• April 11: Chapter 6: Aubrey @ Home Grown and Healthy
• April 12: Chapter 7: Katie @ Kitchen Stewardship
• April 13: Chapter 8: Tamara and Kelly @ Oh Lardy

And without further ado, here’s this lovely recipe.

Pan-seared Halibut with Melted Cherry Tomatoes and Tarragon
Serves: 4
During the first few weeks of summer, tomatoes trickle slowly into the farmers market, a few baskets at a time. Such a short supply after months of cold-weather crops like roots and greens means those first few tomatoes command hefty prices and seem to disappear the instant the market opens. So I wait to purchase tomatoes until late summer, when their newness wears off and baskets at the market overflow with a seemingly continuous supply of marble-sized cherry tomatoes or even the heftier golden Amana tomatoes that can weigh 2 or 3 pounds each. The price of tomatoes falls as the supply increases, and I buy them by the case. I call on close friends and we preserve as much as we can, but I also serve them with nearly every meal—a few dropped into an omelet, roasted with fennel for soup, tossed with greens for salad, and, frequently, as a simple sauce for fish or meat. While creamy white-fleshed fish like halibut pair beautifully with mild flavors, buttery sauces, and a very light introduction of lemon or fresh herbs, they also marry well with more robust and assertive flavors like tomato. I reserve this dish for late in the summer, when bright, ripe cherry tomatoes are both inexpensive and abundant. Once they hit the hot pan, they nearly melt and their flavorful juices concentrate in the heat, becoming syrupy and thick. I like to throw in a handful of tarragon at the very end, though both basil and flat-leaf parsley also work well.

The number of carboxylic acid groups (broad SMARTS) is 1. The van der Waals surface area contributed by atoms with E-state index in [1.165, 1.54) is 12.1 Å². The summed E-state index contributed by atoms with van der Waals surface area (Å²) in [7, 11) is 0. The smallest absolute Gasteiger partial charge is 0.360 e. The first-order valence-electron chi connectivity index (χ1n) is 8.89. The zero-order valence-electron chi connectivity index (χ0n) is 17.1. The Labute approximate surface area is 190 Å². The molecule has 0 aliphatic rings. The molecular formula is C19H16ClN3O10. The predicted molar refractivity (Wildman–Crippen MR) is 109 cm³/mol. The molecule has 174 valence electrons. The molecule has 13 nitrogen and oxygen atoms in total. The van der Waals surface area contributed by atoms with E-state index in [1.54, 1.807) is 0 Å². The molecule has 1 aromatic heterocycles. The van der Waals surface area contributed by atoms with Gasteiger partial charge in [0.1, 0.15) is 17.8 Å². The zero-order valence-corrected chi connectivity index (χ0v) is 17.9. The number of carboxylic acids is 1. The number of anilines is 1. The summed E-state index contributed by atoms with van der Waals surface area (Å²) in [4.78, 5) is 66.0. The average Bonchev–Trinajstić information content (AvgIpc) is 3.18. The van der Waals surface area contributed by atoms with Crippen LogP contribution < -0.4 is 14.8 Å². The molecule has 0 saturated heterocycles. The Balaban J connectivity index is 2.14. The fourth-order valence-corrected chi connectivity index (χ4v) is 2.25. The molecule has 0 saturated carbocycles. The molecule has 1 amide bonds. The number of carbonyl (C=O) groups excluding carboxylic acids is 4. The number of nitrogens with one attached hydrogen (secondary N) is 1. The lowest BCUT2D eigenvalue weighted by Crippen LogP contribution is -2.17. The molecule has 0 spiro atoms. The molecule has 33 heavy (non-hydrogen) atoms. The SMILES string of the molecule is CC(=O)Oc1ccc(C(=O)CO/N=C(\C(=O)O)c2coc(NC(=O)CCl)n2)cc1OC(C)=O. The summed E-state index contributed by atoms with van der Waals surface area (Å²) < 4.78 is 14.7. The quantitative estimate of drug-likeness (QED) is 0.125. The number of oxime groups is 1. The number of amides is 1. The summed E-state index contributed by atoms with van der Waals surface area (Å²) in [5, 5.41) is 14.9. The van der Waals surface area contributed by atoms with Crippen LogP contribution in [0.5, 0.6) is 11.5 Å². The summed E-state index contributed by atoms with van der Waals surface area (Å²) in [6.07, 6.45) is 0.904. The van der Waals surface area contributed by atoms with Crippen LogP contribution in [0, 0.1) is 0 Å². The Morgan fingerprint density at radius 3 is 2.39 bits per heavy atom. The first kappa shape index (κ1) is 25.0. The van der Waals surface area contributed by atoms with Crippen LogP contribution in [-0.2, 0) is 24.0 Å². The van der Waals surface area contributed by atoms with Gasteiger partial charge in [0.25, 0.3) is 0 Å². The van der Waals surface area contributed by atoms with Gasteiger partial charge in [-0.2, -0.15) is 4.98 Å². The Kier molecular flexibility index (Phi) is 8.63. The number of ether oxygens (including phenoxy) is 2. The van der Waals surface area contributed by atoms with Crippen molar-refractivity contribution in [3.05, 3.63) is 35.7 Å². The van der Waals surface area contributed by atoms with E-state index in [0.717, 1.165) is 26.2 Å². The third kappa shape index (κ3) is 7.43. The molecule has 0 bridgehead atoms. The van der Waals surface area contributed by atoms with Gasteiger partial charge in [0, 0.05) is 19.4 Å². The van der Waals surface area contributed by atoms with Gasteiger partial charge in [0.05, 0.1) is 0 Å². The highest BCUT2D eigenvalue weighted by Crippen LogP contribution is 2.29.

• 4 (4- to 6-ounce) halibut fillets
  • ½ teaspoon finely ground unrefined sea salt
  • ½ teaspoon freshly ground black pepper
  • 1 teaspoon chopped fresh thyme leaves
  • 1 tablespoon clarified butter (page 59, of book, see below)
  • 2 tablespoons extra-virgin olive oil
  • 1 shallot, minced
  • 2 cloves garlic, minced
  • 1 pound cherry tomatoes, halved
  • ¼ cup coarsely chopped fresh tarragon
  1. Sprinkle the halibut with the salt, pepper, and thyme. Set the fillets on a plate and let them rest a bit while you prepare to cook the fish.
  2. Melt the butter in a wide skillet over medium-high heat. Once the butter melts, arrange the halibut skin side down in the hot fat and sear for 4 or 5 minutes, until the skin crisps and browns. Flip the fish and continue cooking for another 2 to 3 minutes, until it flakes easily when pierced by a fork. Transfer the halibut to a serving plate and tent it with parchment paper or foil to keep it warm.